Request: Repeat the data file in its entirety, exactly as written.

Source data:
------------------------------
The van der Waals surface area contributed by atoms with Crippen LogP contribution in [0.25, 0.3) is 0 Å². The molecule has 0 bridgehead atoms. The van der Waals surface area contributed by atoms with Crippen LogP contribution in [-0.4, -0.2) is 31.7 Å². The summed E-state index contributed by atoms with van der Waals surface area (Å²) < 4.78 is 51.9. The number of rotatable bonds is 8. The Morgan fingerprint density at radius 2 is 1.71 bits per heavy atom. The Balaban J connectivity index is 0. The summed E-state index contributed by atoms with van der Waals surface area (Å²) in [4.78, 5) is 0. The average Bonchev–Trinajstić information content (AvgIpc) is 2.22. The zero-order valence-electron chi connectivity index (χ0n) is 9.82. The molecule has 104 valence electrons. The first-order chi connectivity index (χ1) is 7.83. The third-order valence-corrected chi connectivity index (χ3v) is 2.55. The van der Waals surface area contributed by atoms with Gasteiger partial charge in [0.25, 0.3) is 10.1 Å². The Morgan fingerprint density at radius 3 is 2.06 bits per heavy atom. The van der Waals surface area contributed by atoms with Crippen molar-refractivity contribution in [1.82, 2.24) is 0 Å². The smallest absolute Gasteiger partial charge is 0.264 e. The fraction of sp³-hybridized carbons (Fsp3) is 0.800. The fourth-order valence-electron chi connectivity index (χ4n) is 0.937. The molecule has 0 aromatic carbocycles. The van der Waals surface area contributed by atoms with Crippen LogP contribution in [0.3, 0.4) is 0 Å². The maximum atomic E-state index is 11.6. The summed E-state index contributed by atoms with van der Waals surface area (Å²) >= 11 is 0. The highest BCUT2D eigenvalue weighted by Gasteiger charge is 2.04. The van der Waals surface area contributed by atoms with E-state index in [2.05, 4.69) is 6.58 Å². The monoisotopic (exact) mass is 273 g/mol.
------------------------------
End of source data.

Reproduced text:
The van der Waals surface area contributed by atoms with Crippen LogP contribution in [0.25, 0.3) is 0 Å². The molecule has 0 bridgehead atoms. The van der Waals surface area contributed by atoms with Crippen LogP contribution in [-0.4, -0.2) is 31.7 Å². The summed E-state index contributed by atoms with van der Waals surface area (Å²) < 4.78 is 51.9. The number of rotatable bonds is 8. The Morgan fingerprint density at radius 2 is 1.71 bits per heavy atom. The Balaban J connectivity index is 0. The summed E-state index contributed by atoms with van der Waals surface area (Å²) in [4.78, 5) is 0. The average Bonchev–Trinajstić information content (AvgIpc) is 2.22. The zero-order valence-electron chi connectivity index (χ0n) is 9.82. The molecule has 104 valence electrons. The first-order chi connectivity index (χ1) is 7.83. The third-order valence-corrected chi connectivity index (χ3v) is 2.55. The van der Waals surface area contributed by atoms with Gasteiger partial charge in [0.25, 0.3) is 10.1 Å². The Morgan fingerprint density at radius 3 is 2.06 bits per heavy atom. The van der Waals surface area contributed by atoms with Crippen molar-refractivity contribution in [1.82, 2.24) is 0 Å². The smallest absolute Gasteiger partial charge is 0.264 e. The fraction of sp³-hybridized carbons (Fsp3) is 0.800. The fourth-order valence-electron chi connectivity index (χ4n) is 0.937. The molecule has 0 aromatic carbocycles. The van der Waals surface area contributed by atoms with Crippen LogP contribution in [0.3, 0.4) is 0 Å². The maximum atomic E-state index is 11.6. The summed E-state index contributed by atoms with van der Waals surface area (Å²) >= 11 is 0. The highest BCUT2D eigenvalue weighted by Gasteiger charge is 2.04. The van der Waals surface area contributed by atoms with E-state index in [2.05, 4.69) is 6.58 Å². The monoisotopic (exact) mass is 273 g/mol.